Timehop has disclosed a security breach that has compromised the personal data (names and email addresses) of 21 million users.

Around a fifth of the affected users — or 4.7M — have also had a phone number that was attached to their account breached in the attack.

The service, which plugs into users’ social media accounts to resurface posts and photos they may have forgotten about, says it discovered the attack while it was in progress, on 4th July (🇺🇸), and was able to shut it down two hours later — albeit, not before millions of people’s data had been breached.

Timehop also responded to say:

“There is no such thing as perfect when it comes to cyber security but we are committed to protecting user data. As soon as the incident was recognized we began a program of security upgrades.”

Ok… But surely you treat cyber security as an essential part of your service, you don’t just begin a program of security upgrades after the fact?

It also writes that it carried out “the introduction of more pervasive encryption throughout our environment” — so, again, questions should be asked why it took an incident to trigger some encryption enhancements?

More about the incident, and Timehops official response, can be viewed here:


Questionable Privacy Stance

On starting up the Timehop app, you are asked to agree to the following:

Your privacy is important to us. To that end, we would like you to review our Privacy Policy and Terms & Conditions.

We recognize that Timehop might have access to a lot of your data if you have a large number of services connected. Please know that we do not store your data from these services – we grab seven days worth of data to make your Timehop work, and then we delete it. We do not permanently retain any of your social media data. Local photos are never uploaded or stored for any reason, they stay private to you.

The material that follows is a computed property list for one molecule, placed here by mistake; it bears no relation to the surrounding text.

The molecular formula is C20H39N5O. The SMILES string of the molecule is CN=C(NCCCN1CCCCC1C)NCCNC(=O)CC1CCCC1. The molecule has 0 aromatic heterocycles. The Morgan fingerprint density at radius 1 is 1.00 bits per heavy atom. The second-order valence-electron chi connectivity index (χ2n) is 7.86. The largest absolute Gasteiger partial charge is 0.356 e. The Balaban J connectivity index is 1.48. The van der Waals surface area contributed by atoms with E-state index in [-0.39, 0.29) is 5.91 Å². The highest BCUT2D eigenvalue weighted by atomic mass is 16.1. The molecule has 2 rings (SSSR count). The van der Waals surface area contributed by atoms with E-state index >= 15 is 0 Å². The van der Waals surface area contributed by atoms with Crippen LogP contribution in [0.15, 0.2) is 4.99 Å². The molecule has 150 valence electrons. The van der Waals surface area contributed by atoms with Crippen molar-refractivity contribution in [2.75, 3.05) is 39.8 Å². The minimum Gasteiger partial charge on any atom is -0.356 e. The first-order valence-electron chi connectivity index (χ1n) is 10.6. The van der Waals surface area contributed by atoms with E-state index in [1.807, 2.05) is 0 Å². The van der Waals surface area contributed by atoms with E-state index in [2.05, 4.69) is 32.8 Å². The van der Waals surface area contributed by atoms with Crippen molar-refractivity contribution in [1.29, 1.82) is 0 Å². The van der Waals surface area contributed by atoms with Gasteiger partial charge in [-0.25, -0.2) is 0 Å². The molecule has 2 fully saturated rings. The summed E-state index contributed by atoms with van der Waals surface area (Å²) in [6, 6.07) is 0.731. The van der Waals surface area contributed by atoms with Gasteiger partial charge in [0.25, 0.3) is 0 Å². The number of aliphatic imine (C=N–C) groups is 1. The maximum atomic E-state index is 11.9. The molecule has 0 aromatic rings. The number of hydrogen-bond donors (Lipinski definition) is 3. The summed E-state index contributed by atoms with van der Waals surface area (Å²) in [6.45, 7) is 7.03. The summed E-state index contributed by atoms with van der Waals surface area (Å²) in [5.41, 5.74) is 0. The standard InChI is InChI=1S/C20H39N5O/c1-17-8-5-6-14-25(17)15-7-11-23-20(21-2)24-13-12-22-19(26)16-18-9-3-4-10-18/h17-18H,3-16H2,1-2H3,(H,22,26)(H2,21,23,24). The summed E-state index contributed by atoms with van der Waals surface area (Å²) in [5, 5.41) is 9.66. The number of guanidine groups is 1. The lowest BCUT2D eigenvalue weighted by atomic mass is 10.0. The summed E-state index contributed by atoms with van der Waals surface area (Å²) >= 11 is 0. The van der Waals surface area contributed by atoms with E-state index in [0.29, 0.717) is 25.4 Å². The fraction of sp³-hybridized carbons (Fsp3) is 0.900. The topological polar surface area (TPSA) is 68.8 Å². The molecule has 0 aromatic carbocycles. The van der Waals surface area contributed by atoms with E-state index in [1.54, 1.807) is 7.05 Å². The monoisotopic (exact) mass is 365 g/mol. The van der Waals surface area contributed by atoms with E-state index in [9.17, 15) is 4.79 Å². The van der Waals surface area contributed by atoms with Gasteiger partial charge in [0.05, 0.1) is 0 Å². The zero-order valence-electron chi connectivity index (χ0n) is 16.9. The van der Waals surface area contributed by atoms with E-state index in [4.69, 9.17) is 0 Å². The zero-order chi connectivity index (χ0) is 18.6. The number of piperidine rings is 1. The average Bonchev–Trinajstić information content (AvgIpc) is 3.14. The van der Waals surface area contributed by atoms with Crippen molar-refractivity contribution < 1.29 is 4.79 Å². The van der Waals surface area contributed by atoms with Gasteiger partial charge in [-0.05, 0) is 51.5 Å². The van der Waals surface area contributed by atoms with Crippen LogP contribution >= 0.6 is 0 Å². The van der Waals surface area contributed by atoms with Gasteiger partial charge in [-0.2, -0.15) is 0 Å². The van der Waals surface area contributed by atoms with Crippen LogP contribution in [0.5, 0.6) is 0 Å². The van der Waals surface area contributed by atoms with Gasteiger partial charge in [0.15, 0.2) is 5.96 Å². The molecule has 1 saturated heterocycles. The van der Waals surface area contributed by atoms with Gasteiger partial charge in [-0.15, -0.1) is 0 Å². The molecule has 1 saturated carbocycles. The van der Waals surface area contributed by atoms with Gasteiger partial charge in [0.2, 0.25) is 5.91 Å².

Timehop does not sell your data. We won’t send you marketing emails if you don’t want us to. We share anonymized data with our advertising partners, including your gender, age and approximate location. We do not share your name or email with anyone, with two exceptions: When you make a support request, our support software provider (Zendesk) can see your name and email. And we use Amazon AWS for cloud storage of Timehop data. We have signed contracts with both of these providers ensuring your confidentiality.

If you do not wish to use Timehop, you can delete your account at any time in settings using the gear icon in the top left corner of the screen, or emailing us at privacy@timehop.com. When you delete your account, all of the data Timehop has that belongs to you will be deleted.


Interestingly, you can’t opt out of sharing your data with third party ad companies. So, making convent an explicit requirement to use the service, although questionable under GDPR, is the name of the game here.

And this hasn’t gone unnoticed. You just need to look at some of the most recent app store reviews on iOS to see others have picked up on this issue:


All in all, timehops communication post-breach was good, but it raised more questions (and possibly highlighted a lack of security awareness) than it answered. Coupled with the privacy issues above, it’s been a bad week for Timehop.

I’ll stick to my Photos app on iOS for my ’on this day’ photo memory fix. 🤓

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